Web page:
To make a grape pie you start removing the skins from the grapes. Yes, every one of this little grapes I picked up, pinched it on the end away from the stem, and if everything was right the plup and seed would pop right out.

Peeled Grapes

Peeled Grapes

This made me really wish I’d thinned the grapes so I would have had fewer big plump grapes to skin. It took me about a half hour to skin 4 cups of grapes and by the time I was done there were skins and pulp everywhere and I looked like I’d dispatched a large and very bloody creature with my bare hands.

You cook the pulp briefly and run it through a food mill to remove the seeds. Then you recombine the pulp and the skins. The skins give you the deep purple color and a lot of flavor. Your reward, I guess, for going to the work of skinning all those grapes.

Filled Pie

Filled Pie

Covered Pie

Covered Pie

Into the oven it goes and about 45 minutes later…

Baked Pie

Baked Pie

And after cooling, the splendid result.

Sliced Pie

Sliced Pie

It tastes just like you’d expect, like grape jam. It’s a lot of work, but it makes an unusual and tasty pie for a different sort of treat.

Grape Pie
For 1 8″ pie

Ingredients

About 4 cups of red grapes
Sugar
Cornstarch or flour or tapioca
Salt
Butter
Pie crust

Procedure

Prepare your favorite 2 crust recipe
Peel the grapes by pinching them at the end opposite the stem, put the seeds and pulp in one bowl and the skins in another
Bring the seeds and pulp to boil and simmer for 5 minutes
Allow to cool and then run through a food mill or colander to remove the seeds
Combine the skins and pulp (they can sit for several hours and continue to pick up flavor and color)
Heat your oven to 450
Add sugar to taste to the grapes. My grapes are very tart and I used about a cup of sugar. If your grapes are sweet you may want to add some lemon juice for tartness.
Add 1/2 teaspoon of salt
Add 1 to 4 tablespoons of cornstarch (or whatever thickener you like). I used about 3 tablespoons as my grapes were very juicy.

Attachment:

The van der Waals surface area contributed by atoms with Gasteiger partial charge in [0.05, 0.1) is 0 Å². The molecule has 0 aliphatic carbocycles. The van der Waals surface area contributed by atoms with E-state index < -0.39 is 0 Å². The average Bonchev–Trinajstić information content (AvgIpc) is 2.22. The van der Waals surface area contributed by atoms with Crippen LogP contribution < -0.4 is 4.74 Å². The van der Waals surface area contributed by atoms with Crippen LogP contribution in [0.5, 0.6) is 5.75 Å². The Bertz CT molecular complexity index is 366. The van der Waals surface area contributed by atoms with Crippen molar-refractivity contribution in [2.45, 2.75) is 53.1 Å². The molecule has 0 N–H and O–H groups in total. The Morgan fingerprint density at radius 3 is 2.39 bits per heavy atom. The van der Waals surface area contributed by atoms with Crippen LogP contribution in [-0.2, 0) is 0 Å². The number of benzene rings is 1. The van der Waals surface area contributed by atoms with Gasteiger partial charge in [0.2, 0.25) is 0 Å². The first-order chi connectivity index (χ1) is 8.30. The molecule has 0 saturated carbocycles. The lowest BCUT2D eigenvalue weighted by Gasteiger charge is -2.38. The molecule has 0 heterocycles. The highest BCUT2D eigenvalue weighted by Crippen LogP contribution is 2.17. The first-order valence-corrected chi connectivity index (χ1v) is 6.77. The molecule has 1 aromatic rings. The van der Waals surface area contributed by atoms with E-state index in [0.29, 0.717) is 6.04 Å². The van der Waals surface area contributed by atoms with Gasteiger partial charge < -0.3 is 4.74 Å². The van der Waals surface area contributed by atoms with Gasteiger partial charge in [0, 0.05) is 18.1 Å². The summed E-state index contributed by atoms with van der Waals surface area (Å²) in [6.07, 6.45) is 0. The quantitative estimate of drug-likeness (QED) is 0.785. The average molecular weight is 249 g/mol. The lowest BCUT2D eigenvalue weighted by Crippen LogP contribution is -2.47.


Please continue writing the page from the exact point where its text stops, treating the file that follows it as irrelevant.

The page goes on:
Pour grape mixture into bottom pie crust
Top with dabs of butter if you like
Cover with top crust, seal and crimp and make cuts for venting
Bake 10 minutes at 450 and then turn oven down to 350
Bake another 30 minutes or until bubbling and the crust is golden
Allow to cool several hours at least before slicing.

Tomatoes!

Tom and I went to the Clearspring Produce Auction on Thursday and in a marvel of restraint came home with only 4 1/2 bushels of tomatoes. There was a group of 5 pecks of Romas I really wanted, and a lot of 5 pecks of really nice jalapenos, and I almost bought Debbie a pallet of 60 ornamental gourds and pumpkins.

But we were good and only came home with canning tomatoes.

Canning Tomatoes

Canning Tomatoes

All that restraint went out the window when I went to the Columbia City Farmer’s Market on Saturday.

Farmer's Market Goodies

Farmer’s Market Goodies

I came home with about 4 quarts of hot peppers for hot sauce, an 8 pound head of cabbage for sauerkraut, two baby ginger roots, a loaf of Italian style bread, and two beautiful eggplants.

Today we started canning tomatoes.

The Calm Before the Storm

The Calm Before the Storm

Everything started out neat and tidy. But pretty soon we had every burner covered.

Cooking  5 Gallons of Tomatoes

Cooking 5 Gallons of Tomatoes

Two Canners and Three Pans of Tomatoes

Two Canners and Three Pans of Tomatoes

Lana threatened us with bodily harm if we cooked tomatoes in her water bath canner, so we took a picture to prove we were being good.